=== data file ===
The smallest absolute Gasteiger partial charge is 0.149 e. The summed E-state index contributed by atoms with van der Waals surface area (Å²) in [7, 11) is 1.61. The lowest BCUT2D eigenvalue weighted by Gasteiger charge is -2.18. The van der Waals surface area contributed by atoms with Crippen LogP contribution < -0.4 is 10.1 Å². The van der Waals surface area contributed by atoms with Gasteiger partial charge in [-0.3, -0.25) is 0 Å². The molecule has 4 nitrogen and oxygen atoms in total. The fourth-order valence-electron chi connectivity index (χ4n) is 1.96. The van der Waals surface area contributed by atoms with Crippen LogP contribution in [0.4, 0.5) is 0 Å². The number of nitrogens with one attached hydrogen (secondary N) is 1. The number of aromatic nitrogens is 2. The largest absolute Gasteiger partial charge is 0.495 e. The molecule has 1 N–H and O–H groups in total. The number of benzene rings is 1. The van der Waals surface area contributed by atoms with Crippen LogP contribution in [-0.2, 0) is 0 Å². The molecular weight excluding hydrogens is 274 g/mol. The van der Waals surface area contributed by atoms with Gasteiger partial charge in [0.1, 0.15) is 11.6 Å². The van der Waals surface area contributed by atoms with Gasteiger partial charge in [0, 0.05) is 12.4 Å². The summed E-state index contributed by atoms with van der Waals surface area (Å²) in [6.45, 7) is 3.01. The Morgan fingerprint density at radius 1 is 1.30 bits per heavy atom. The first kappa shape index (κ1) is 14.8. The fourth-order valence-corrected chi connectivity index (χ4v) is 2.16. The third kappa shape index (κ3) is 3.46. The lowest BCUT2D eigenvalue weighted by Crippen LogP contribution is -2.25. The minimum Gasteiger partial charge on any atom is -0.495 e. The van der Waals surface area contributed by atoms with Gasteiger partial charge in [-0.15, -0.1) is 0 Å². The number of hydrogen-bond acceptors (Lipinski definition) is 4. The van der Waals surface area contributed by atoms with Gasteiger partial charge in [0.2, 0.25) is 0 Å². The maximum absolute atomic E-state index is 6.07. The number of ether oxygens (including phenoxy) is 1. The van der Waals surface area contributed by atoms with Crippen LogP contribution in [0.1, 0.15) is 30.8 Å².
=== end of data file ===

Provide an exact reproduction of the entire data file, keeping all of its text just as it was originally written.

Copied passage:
The smallest absolute Gasteiger partial charge is 0.149 e. The summed E-state index contributed by atoms with van der Waals surface area (Å²) in [7, 11) is 1.61. The lowest BCUT2D eigenvalue weighted by Gasteiger charge is -2.18. The van der Waals surface area contributed by atoms with Crippen LogP contribution < -0.4 is 10.1 Å². The van der Waals surface area contributed by atoms with Gasteiger partial charge in [-0.3, -0.25) is 0 Å². The molecule has 4 nitrogen and oxygen atoms in total. The fourth-order valence-electron chi connectivity index (χ4n) is 1.96. The van der Waals surface area contributed by atoms with Crippen LogP contribution in [0.4, 0.5) is 0 Å². The number of nitrogens with one attached hydrogen (secondary N) is 1. The number of aromatic nitrogens is 2. The largest absolute Gasteiger partial charge is 0.495 e. The molecule has 1 N–H and O–H groups in total. The number of benzene rings is 1. The van der Waals surface area contributed by atoms with Crippen LogP contribution in [-0.2, 0) is 0 Å². The molecular weight excluding hydrogens is 274 g/mol. The van der Waals surface area contributed by atoms with Gasteiger partial charge in [0.1, 0.15) is 11.6 Å². The van der Waals surface area contributed by atoms with Gasteiger partial charge in [0, 0.05) is 12.4 Å². The summed E-state index contributed by atoms with van der Waals surface area (Å²) in [6.45, 7) is 3.01. The Morgan fingerprint density at radius 1 is 1.30 bits per heavy atom. The first kappa shape index (κ1) is 14.8. The fourth-order valence-corrected chi connectivity index (χ4v) is 2.16. The third kappa shape index (κ3) is 3.46. The lowest BCUT2D eigenvalue weighted by Crippen LogP contribution is -2.25. The minimum Gasteiger partial charge on any atom is -0.495 e. The van der Waals surface area contributed by atoms with Gasteiger partial charge in [-0.15, -0.1) is 0 Å². The number of hydrogen-bond acceptors (Lipinski definition) is 4. The van der Waals surface area contributed by atoms with Gasteiger partial charge in [0.2, 0.25) is 0 Å². The maximum absolute atomic E-state index is 6.07. The number of ether oxygens (including phenoxy) is 1. The van der Waals surface area contributed by atoms with Crippen LogP contribution in [0.1, 0.15) is 30.8 Å².